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The heparan sulfate-specific epitope 10E4 is NO-sensitive and partly inaccessible in glypican-1.

Mani, Katrin LU ; Cheng, Fang LU ; Sandgren, Staffan LU ; Van Den Born, Jacob; Havsmark, Birgitta LU ; Ding, Kan and Fransson, Lars-Åke LU (2004) In Glycobiology 14(7). p.599-607
Abstract
The monoclonal antibody 10E4, which recognizes an epitope supposed to contain N-unsubstituted glucosamine, is commonly used to trace heparan sulfate proteoglycans. It has not been fully clarified if the N-unsubstituted glucosamine is required for antibody recognition and if all heparan sulfates carry this epitope. Here we show that the epitope can contain N-unsubstituted glucosamine and that nitric oxide–generated deaminative cleavage at this residue in vivo can destroy the epitope. Studies using flow cytometry and confocal immunofluorescence microscopy of both normal and transformed cells indicated that the 10E4 epitope was partially inaccessible in the heparan sulfate chains attached to glypican-1. The 10E4 antibody recognized mainly... (More)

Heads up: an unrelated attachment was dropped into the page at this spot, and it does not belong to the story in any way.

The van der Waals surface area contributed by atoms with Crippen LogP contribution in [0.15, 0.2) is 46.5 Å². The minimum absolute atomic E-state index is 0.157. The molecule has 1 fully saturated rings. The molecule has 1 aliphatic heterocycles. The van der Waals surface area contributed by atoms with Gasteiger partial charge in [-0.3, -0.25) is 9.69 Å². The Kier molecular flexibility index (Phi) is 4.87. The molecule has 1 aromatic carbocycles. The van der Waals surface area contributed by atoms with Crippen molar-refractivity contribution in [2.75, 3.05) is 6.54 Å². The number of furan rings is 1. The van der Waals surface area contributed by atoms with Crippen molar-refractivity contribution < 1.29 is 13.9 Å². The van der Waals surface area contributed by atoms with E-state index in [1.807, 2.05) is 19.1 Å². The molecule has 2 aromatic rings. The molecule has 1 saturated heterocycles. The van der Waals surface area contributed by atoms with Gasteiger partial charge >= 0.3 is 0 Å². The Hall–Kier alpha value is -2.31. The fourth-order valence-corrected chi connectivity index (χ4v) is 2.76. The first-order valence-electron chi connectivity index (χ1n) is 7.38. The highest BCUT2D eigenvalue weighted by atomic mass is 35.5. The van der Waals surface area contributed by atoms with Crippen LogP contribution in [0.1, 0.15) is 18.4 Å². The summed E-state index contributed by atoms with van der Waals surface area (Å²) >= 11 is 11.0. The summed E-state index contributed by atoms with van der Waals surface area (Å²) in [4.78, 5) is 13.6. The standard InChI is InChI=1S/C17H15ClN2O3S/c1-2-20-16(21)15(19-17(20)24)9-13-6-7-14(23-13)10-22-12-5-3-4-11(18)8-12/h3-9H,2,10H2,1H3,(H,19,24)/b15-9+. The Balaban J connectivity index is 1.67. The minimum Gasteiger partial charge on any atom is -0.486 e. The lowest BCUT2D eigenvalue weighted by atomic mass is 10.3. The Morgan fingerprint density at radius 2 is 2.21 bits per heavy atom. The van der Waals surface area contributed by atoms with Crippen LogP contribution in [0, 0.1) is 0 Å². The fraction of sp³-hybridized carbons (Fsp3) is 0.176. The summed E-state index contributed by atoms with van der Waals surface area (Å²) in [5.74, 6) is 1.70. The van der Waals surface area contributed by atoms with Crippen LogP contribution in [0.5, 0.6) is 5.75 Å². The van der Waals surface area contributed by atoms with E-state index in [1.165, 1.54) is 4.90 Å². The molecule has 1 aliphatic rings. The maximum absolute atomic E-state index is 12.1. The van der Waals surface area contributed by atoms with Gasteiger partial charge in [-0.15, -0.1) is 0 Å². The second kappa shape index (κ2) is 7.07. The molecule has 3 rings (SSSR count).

The monoclonal antibody 10E4, which recognizes an epitope supposed to contain N-unsubstituted glucosamine, is commonly used to trace heparan sulfate proteoglycans. It has not been fully clarified if the N-unsubstituted glucosamine is required for antibody recognition and if all heparan sulfates carry this epitope. Here we show that the epitope can contain N-unsubstituted glucosamine and that nitric oxide–generated deaminative cleavage at this residue in vivo can destroy the epitope. Studies using flow cytometry and confocal immunofluorescence microscopy of both normal and transformed cells indicated that the 10E4 epitope was partially inaccessible in the heparan sulfate chains attached to glypican-1. The 10E4 antibody recognized mainly heparan sulfate degradation products that colocalized with acidic endosomes. These sites were greatly depleted of 10E4-positive heparan sulfate on suramin inhibition of heparanase. Instead, there was increased colocalization between 10E4-positive heparan sulfate and glypican-1. When both S-nitrosylation of Gpc-1 and heparanase were inhibited, detectable 10E4 epitope colocalized entirely with glypican-1. In nitric oxide–depleted cells, there was both an increased signal from 10E4 and increased colocalization with glypican-1. In suramin-treated cells, the 10E4 epitope was destroyed by ascorbate-released nitric oxide with concomitant formation of anhydromannose-containing heparan sulfate oligosaccharides. Immunoisolation of radiolabeled 10E4-positive material from unperturbed cells yielded very little glypican-1 when compared with specifically immunoisolated glypican-1 and total proteoglycan and degradation products. The 10E4 immunoisolates were either other heparan sulfate proteoglycans or heparan sulfate degradation products. (Less)